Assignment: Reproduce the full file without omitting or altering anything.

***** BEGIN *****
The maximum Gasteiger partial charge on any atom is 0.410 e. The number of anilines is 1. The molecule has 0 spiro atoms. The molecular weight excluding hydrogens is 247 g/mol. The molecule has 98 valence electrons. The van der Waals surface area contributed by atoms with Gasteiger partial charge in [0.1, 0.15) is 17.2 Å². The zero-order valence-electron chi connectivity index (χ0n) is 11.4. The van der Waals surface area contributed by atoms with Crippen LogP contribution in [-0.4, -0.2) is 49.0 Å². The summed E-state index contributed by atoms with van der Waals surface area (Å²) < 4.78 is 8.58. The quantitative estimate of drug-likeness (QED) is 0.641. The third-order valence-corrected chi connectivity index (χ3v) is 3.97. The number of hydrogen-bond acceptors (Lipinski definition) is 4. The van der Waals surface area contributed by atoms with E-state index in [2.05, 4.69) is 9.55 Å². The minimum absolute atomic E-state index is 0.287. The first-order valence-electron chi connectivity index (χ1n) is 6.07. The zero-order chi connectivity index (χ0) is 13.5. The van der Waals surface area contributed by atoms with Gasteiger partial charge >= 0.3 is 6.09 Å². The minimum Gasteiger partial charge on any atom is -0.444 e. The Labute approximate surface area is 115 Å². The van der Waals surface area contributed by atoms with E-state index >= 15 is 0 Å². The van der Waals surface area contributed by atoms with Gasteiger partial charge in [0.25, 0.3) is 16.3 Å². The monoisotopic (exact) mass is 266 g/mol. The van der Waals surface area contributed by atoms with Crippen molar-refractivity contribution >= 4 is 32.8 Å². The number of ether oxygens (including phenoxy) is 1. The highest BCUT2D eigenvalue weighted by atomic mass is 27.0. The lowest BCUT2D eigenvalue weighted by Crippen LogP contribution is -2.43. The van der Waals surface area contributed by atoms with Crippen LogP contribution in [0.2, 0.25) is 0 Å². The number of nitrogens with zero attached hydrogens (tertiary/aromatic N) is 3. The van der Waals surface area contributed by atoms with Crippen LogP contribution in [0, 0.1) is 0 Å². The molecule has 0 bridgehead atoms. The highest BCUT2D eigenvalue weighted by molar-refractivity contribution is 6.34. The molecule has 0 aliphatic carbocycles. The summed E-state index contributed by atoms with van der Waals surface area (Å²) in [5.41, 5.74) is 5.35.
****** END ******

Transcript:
The maximum Gasteiger partial charge on any atom is 0.410 e. The number of anilines is 1. The molecule has 0 spiro atoms. The molecular weight excluding hydrogens is 247 g/mol. The molecule has 98 valence electrons. The van der Waals surface area contributed by atoms with Gasteiger partial charge in [0.1, 0.15) is 17.2 Å². The zero-order valence-electron chi connectivity index (χ0n) is 11.4. The van der Waals surface area contributed by atoms with Crippen LogP contribution in [-0.4, -0.2) is 49.0 Å². The summed E-state index contributed by atoms with van der Waals surface area (Å²) < 4.78 is 8.58. The quantitative estimate of drug-likeness (QED) is 0.641. The third-order valence-corrected chi connectivity index (χ3v) is 3.97. The number of hydrogen-bond acceptors (Lipinski definition) is 4. The van der Waals surface area contributed by atoms with E-state index in [2.05, 4.69) is 9.55 Å². The minimum absolute atomic E-state index is 0.287. The first-order valence-electron chi connectivity index (χ1n) is 6.07. The zero-order chi connectivity index (χ0) is 13.5. The van der Waals surface area contributed by atoms with Gasteiger partial charge >= 0.3 is 6.09 Å². The minimum Gasteiger partial charge on any atom is -0.444 e. The Labute approximate surface area is 115 Å². The van der Waals surface area contributed by atoms with E-state index >= 15 is 0 Å². The van der Waals surface area contributed by atoms with Gasteiger partial charge in [0.25, 0.3) is 16.3 Å². The monoisotopic (exact) mass is 266 g/mol. The van der Waals surface area contributed by atoms with Crippen molar-refractivity contribution >= 4 is 32.8 Å². The number of ether oxygens (including phenoxy) is 1. The highest BCUT2D eigenvalue weighted by atomic mass is 27.0. The lowest BCUT2D eigenvalue weighted by Crippen LogP contribution is -2.43. The van der Waals surface area contributed by atoms with Crippen LogP contribution in [0.2, 0.25) is 0 Å². The number of nitrogens with zero attached hydrogens (tertiary/aromatic N) is 3. The van der Waals surface area contributed by atoms with Crippen LogP contribution in [0, 0.1) is 0 Å². The molecule has 0 bridgehead atoms. The highest BCUT2D eigenvalue weighted by molar-refractivity contribution is 6.34. The molecule has 0 aliphatic carbocycles. The summed E-state index contributed by atoms with van der Waals surface area (Å²) in [5.41, 5.74) is 5.35.